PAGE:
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5 Fearless Business Women Leaders With 5 Lessons

Women aren't associated with "fearlessness" enough. In my opinion, their successes are often overlooked in many capacities but most notably in the business world. This book highlights nearly 100 women that have created change, seized opportunities and persevered past boundaries we can only imagine. Their stories will inspire you out of your comfort zones, and these 5 lessons will get you started moving towards your goals today!

Katharine Graham

Meet Katharine Graham

Her father was a leading publisher. Her husband took over for him when he passed but battled depression and later took his own life. This widowed mother of 4 had to decide if she should sell her business or step up. The Washington Post she took over and grew. It went public and earned a reputation for stellar journalism. After covering the Watergate scandal, the government tried to shut her down but she went hard, securing a victory in the Supreme Court for freedom of the press.

She was the first female fortune 500 CEO.

THE LESSON: Look at all situations as opportunities. Traumatic events can be turned into triumphs with determination and focus.

"To love what you do and feel that it matters-how could anything be more fun?"

Meet Susan Wojcicki

Sometimes opportunities present themselves in a way you will never understand the impact of at the time that you say "yes". This was the case for Susan when she rented out her garage to two computer science students. Not only did she risk a rental but she was 4 months pregnant when she quit her job to join them. She was Google's 16th employee. As they grew a global empire, she later became the head of YouTube, shaking up the status quo with her hard work and vision ensuring ESPECIALLY in the tech space that women got an equal shot!

THE LESSON: There are rarely BIG successes without risk. When you own your inner truth, go after your goals armed with it. Regardless of what's been done, think it hasn't been done yet.

"Rarely are opportunities presented to you in the perfect way. In a nice little box with a yellow not on top. 'Here, open it, it's perfect. You'll love it.' Opportunities -the good ones- are messy, confusing and hard to recognize."


Most women fear cancer but never deal with, especially twice. As a breast cancer survivor, Robin then had to deal with a rare blood disorder. To see she has perseverance is an understatement. She played tennis and basketball which equipped her for skills later on when she broke in to a male-dominated profession in sports broadcasting showing up on ESPN and NFL Primetime. She's now an Emmy-winning host on Good Morning America setting a prime example of growth, strength and determination.

THE LESSON: We will all struggle and all deal with hard things. There is no reason you can't come out on top. Persevere with the tenacity of a solider through the trials and stay determined through the course.

"Being optimistic is like a muscle that gets stronger with use. You have to change the way you think in order to change the way you feel."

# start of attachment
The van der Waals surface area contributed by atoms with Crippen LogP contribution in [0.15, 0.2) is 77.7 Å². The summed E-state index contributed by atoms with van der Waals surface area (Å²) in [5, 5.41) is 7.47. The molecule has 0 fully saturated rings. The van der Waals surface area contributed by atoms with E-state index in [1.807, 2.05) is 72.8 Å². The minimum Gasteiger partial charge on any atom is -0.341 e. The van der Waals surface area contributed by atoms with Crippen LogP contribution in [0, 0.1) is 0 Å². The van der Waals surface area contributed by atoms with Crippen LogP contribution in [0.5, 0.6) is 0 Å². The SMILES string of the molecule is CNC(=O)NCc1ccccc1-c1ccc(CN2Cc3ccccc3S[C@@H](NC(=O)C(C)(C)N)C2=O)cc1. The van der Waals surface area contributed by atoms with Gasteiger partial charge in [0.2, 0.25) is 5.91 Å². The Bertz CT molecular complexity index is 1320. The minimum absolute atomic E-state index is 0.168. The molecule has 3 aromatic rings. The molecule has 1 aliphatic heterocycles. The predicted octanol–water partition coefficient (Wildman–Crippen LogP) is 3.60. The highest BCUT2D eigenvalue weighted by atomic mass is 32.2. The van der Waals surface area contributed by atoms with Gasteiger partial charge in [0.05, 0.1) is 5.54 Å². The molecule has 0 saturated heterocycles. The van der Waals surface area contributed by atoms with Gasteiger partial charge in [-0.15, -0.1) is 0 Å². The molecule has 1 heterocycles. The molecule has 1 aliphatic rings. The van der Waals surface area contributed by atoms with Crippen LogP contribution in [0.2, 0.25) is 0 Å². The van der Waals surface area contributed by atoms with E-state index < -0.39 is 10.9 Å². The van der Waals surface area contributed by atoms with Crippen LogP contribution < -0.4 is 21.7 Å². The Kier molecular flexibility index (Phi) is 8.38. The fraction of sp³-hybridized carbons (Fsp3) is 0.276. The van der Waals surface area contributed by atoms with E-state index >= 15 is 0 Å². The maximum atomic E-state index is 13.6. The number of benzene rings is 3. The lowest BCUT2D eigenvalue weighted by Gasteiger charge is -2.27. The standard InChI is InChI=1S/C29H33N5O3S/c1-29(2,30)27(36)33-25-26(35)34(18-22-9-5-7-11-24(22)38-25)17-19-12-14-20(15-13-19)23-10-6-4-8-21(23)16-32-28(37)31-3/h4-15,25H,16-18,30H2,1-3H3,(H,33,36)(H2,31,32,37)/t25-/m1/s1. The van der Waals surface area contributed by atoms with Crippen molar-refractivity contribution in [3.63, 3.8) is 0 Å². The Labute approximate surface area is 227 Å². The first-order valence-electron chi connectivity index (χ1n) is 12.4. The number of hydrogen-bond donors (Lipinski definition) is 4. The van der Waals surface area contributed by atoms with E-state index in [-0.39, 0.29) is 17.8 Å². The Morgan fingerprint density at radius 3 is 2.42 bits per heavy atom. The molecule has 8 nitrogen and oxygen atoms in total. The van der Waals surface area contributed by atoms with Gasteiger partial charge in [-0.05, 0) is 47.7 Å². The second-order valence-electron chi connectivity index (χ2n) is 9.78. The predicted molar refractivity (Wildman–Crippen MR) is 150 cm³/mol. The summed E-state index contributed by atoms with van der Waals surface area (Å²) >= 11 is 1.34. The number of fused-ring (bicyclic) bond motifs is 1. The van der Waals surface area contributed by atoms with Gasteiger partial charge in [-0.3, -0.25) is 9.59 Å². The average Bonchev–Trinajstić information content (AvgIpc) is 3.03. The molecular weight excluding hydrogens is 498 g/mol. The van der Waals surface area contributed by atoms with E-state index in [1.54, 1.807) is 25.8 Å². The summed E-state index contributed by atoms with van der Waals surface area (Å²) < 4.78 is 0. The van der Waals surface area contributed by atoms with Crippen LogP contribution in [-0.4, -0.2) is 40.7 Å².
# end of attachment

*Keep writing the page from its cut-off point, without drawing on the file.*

We always felt bad for the ugly duckling like their lives was somehow sub-par because of their color. But if they were anything like Diana, they would be the one to desire a life like! While she was dismissed from her prominent Paris family, she decided to embrace her differences as distinctions and made it her mission to encourage others to think the same. This is pivotal to her success in the fashion world. Starting her career with a column titled "Why Don't You?" in Harpers Bazzar, she turned things like fruit hats into a trend. Her vision was much outside of the actual value she was. After 26 years of service, she final got a $1,000 raise.......on her $18,000 salary. It was the 50s but that disconnect in value caused her to shift to Vogue when they asked her where she became editor in chief.

THE LESSON: Embrace your individuality. They are unique traits and special gifts that were meant for you. Most only compare and dismiss. Embrace and live them authentically. It's in that space you can truly become who you were meant to be.

"Style-all who have it share one thing: originality."


Much of her beginning career was spent in mental health facilities. In her 18 years there, she experienced a budget freeze that left her with every managers worst nightmare, short-staffed. Instead of letting fear and chaos take over, she lead her team with poise and creative thinking. Out of necessity they came up with a forward-thinking day-treatment program that is now a nationwide model. Her next mission was to redefine women in the workplace. She became the first female secretary and VP at Yale and became the head of a nonprofit called Catalyst. They focused on diversity and inclusion initiatives for companies. She found a big gap that showed men have a professional advantage over women when it comes to mentorship. She wrote a book titled "Be Your Own Mentor" which highlights more of her lessons.

THE LESSON: Let your short-comings and situations be a catalyst for creative change. When you can't find someone to lead you, lead yourself.

"At the end of the day, it's not how far you fall but how high you bounce."

I found this at a local store and immediately knew I had to have it. If you have to have it to, and it sure does make a great office or tabletop book, grab yours here.

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